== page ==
Wednesday, December 19, 2018

McCall 7726








It's funny how things grow on you.  In October I blogged about review my least favorite projects for the sake of acknowledging that I made them and sharing the review of the project.





Today I want to talk a little about McCall's high-waist,trendy pants that every other sewists made this year.  Last spring I made these and decided, at the time, that they were not a good look for me.  So I hung them in my secondary closet.  No I didn't give them away.  Because I just might start to like them. ;-) Like right now.



My sister convinced me to think about wearing my pants.  So, I looked at the photos again to see if I can see what she sees that these are not a bad look for me.



There isn't a whole lot to my review.  I only made very minor changes and the construction process was very easy.



So this one is short and sweet.  Hopefully, I'll find the perfect top to wear with it in the coming months.



Happy Sewing!

C


Friday, December 14, 2018

Separates - Mood's Black Brown Twill, French Terry Cloth, and Brown Hacci Sweater Knit



 



That title is a mouth full!


The post is all about mixing and matching different fabric textures and coordinates. Three separate pieces seemed like a good number to talk about today. I selected Mood's Black brown Poly Twill Blend for a simple pair of Vogue 1570 pants (without the drape), Mood's Red Polyester-Rayon Stretch French Terry Cloth for New Look 6735 Cardigan, and Mood's Brown Hacci Sweater Knit for McCall 6996 Cardigan.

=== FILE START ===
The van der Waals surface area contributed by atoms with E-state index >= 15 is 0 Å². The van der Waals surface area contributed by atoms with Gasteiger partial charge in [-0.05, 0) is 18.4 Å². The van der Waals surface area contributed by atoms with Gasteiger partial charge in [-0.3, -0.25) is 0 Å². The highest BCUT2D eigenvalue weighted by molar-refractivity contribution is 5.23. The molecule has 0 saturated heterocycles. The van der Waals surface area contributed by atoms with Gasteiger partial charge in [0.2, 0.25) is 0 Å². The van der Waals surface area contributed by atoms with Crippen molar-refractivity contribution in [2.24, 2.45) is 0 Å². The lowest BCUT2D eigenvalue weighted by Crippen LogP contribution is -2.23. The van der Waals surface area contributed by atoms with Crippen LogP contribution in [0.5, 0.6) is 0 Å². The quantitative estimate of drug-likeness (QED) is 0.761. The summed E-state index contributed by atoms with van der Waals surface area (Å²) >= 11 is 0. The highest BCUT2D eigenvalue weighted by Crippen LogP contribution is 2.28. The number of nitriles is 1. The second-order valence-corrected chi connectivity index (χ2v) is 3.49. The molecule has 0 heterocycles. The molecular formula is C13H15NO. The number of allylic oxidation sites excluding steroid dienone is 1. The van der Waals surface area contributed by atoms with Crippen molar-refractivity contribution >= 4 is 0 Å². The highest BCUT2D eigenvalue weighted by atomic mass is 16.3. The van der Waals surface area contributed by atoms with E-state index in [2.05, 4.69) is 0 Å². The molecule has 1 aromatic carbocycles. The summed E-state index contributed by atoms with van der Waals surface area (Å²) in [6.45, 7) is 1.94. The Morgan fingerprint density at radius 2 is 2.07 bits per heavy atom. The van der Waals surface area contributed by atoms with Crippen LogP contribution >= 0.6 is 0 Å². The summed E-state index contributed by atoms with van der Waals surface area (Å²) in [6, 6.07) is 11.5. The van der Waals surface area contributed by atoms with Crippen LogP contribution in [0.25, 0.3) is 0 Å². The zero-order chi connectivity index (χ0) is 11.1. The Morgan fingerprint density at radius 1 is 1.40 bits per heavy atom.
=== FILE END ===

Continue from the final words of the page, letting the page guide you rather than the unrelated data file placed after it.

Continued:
These textiles are great for building mini wardrobe capsules or to add some great staples to your wardrobe. The twill is smooth; it sews and wears beautifully. I've already worn the pants three times since I made them. I'm embarrassed to admit that the red cardigan was sitting in a bag for over a year with two other cardigans. Finally, I sewed them all last month. The french terry is no longer available.




I so happy to report that the Brown Hacci Sweater knit is. The Hacci knit comes in four lovely colors.






Each pieces took about two hours to make after cutting. Both the Vogue 1570 Pant and the McCall 6996 Cardigan I've made/reviewed before. So there no need to review the construction process again.



The New Look 6735 cardigan I made twice before but didn't review it. It's fairly simple to make using five basic pattern pieces. So here's to wardrobe staples.  (Note:  All tops shown were made by me as well.  My new Mood fabric coordinates are perfect for mixing and matching pieces I already have.)




Happy Sewing!
C

Wednesday, December 12, 2018

The Black and Red of McCall's 7288 Jacket




Today, I'm happy to show you my latest jacket, McCall 7288.  The links with my notes of fitting, likes, dislikes, and sewing process are:


Notes  on a Pattern - Part I

Notes on a Pattern - Part II



I think it turned out well with the exception of a few adjustments for the next version.  One is the reduction of the neckline just above the bust.  In the collar area, this one doesn't fit as close as I would like.  Also, I think the sleeve head needs just a little tweaking.  Maybe a sleeve head will do the trick


This jacket was not designed for shoulder pads.  I added some 1/4" inch that I made myself.















Just in time for a holiday event.  I'll wear a different top and bottom with it.  The pants are Vogue 1570 which I made earlier this year with a black and white top.  I think a simple red or black dress will go well with this jacket.  Sometime quick.  We will see.

Thank you for following along on this project.  Next week, I'll review a few more projects before I start posting on a new one.

Happy Sewing!
C

Tuesday, December 11, 2018

Heather Purple Solid Coating - Cold Buster







We are well into the coat wearing season.  But there is still time to make the special coat you've been dreaming of.